Is It Truth or Fiction?

Q. I’m sorry to bother you, but I would like to ask you a question. I have just finished writing a book about [true events in the U.S. in] 1948. The facts are accurate; however, I did use fiction to fill in between the actual events. How do I determine whether this is fiction or nonfiction?
        – Scott

A. It’s fiction.  If anything anywhere is made up, it has to be fiction.  This gets complicated, though.  If you’re making some parts up and calling it fiction, then it gets dangerous to have lots of real people and names thrown in there, because you could get sued because you’re including them in a story that is not 100% true.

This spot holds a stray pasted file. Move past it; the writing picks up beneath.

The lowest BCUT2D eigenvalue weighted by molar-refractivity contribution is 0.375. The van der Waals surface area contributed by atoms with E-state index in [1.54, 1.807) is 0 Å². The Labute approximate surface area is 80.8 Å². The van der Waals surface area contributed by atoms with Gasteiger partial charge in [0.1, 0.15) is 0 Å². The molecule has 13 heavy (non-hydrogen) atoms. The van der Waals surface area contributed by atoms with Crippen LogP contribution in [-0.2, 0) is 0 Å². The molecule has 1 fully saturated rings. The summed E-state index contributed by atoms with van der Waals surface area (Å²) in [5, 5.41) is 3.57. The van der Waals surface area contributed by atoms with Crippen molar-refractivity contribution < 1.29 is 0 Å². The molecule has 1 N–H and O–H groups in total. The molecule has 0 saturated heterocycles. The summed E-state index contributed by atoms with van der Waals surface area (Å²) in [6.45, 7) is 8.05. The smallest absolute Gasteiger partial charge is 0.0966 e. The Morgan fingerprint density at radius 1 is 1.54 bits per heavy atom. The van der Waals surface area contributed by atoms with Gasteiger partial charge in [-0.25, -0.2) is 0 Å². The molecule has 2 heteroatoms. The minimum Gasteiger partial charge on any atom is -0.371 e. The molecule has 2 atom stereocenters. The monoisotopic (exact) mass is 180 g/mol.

My advice?  Do however much research it takes to piece together these parts you have to make up.  Figure out what happened and make the entire story nonfiction.  Writing it as “narrative nonfiction” allows your readers to experience this journey as it unfolds, like a novel would.  Narrative nonfiction is a bit “hot” right now, so this is your best bet.

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One thought on “Is It Truth or Fiction?

  1. JohnO

    "How do I determine whether this is fiction or nonfiction?"

    Gadzooks, that’s a disturbing question. But maybe it augurs a trend to marketing books on a sliding "truthiness" scale — that way my realistic fiction might be able to steal a few sales from those parvenus over in narrative nonfiction.

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